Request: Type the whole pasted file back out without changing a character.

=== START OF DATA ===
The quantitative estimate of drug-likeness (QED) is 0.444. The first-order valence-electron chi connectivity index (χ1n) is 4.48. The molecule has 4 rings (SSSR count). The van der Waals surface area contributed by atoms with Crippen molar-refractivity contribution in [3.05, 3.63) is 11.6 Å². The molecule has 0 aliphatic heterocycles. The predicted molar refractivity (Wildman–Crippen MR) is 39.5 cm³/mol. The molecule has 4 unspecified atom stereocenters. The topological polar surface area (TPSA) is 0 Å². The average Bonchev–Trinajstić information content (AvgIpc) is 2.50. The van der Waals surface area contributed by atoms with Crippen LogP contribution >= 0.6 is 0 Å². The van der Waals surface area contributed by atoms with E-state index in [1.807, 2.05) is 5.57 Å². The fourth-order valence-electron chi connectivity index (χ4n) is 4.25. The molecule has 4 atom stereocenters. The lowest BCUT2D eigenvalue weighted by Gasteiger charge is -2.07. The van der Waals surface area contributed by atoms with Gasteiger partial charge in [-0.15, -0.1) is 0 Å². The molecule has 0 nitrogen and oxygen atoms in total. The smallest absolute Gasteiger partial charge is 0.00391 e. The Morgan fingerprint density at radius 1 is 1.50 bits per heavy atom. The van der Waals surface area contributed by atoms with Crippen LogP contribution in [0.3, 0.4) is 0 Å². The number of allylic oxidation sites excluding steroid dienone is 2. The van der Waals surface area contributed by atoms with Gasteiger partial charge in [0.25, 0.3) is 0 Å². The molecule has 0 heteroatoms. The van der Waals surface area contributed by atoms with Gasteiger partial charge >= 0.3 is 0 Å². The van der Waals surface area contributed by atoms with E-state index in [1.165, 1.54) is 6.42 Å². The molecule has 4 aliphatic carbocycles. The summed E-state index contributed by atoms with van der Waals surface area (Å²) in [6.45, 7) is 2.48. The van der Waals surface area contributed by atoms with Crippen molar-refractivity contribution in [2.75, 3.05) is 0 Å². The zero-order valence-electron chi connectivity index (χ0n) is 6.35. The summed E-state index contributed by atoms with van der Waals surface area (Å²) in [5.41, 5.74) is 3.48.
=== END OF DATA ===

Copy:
The quantitative estimate of drug-likeness (QED) is 0.444. The first-order valence-electron chi connectivity index (χ1n) is 4.48. The molecule has 4 rings (SSSR count). The van der Waals surface area contributed by atoms with Crippen molar-refractivity contribution in [3.05, 3.63) is 11.6 Å². The molecule has 0 aliphatic heterocycles. The predicted molar refractivity (Wildman–Crippen MR) is 39.5 cm³/mol. The molecule has 4 unspecified atom stereocenters. The topological polar surface area (TPSA) is 0 Å². The average Bonchev–Trinajstić information content (AvgIpc) is 2.50. The van der Waals surface area contributed by atoms with Crippen LogP contribution >= 0.6 is 0 Å². The van der Waals surface area contributed by atoms with E-state index in [1.807, 2.05) is 5.57 Å². The fourth-order valence-electron chi connectivity index (χ4n) is 4.25. The molecule has 4 atom stereocenters. The lowest BCUT2D eigenvalue weighted by Gasteiger charge is -2.07. The van der Waals surface area contributed by atoms with Gasteiger partial charge in [-0.15, -0.1) is 0 Å². The molecule has 0 nitrogen and oxygen atoms in total. The smallest absolute Gasteiger partial charge is 0.00391 e. The Morgan fingerprint density at radius 1 is 1.50 bits per heavy atom. The van der Waals surface area contributed by atoms with Crippen LogP contribution in [0.3, 0.4) is 0 Å². The number of allylic oxidation sites excluding steroid dienone is 2. The van der Waals surface area contributed by atoms with Gasteiger partial charge in [0.25, 0.3) is 0 Å². The molecule has 0 heteroatoms. The van der Waals surface area contributed by atoms with Gasteiger partial charge >= 0.3 is 0 Å². The van der Waals surface area contributed by atoms with E-state index in [1.165, 1.54) is 6.42 Å². The molecule has 4 aliphatic carbocycles. The summed E-state index contributed by atoms with van der Waals surface area (Å²) in [6.45, 7) is 2.48. The van der Waals surface area contributed by atoms with Crippen molar-refractivity contribution in [2.75, 3.05) is 0 Å². The zero-order valence-electron chi connectivity index (χ0n) is 6.35. The summed E-state index contributed by atoms with van der Waals surface area (Å²) in [5.41, 5.74) is 3.48.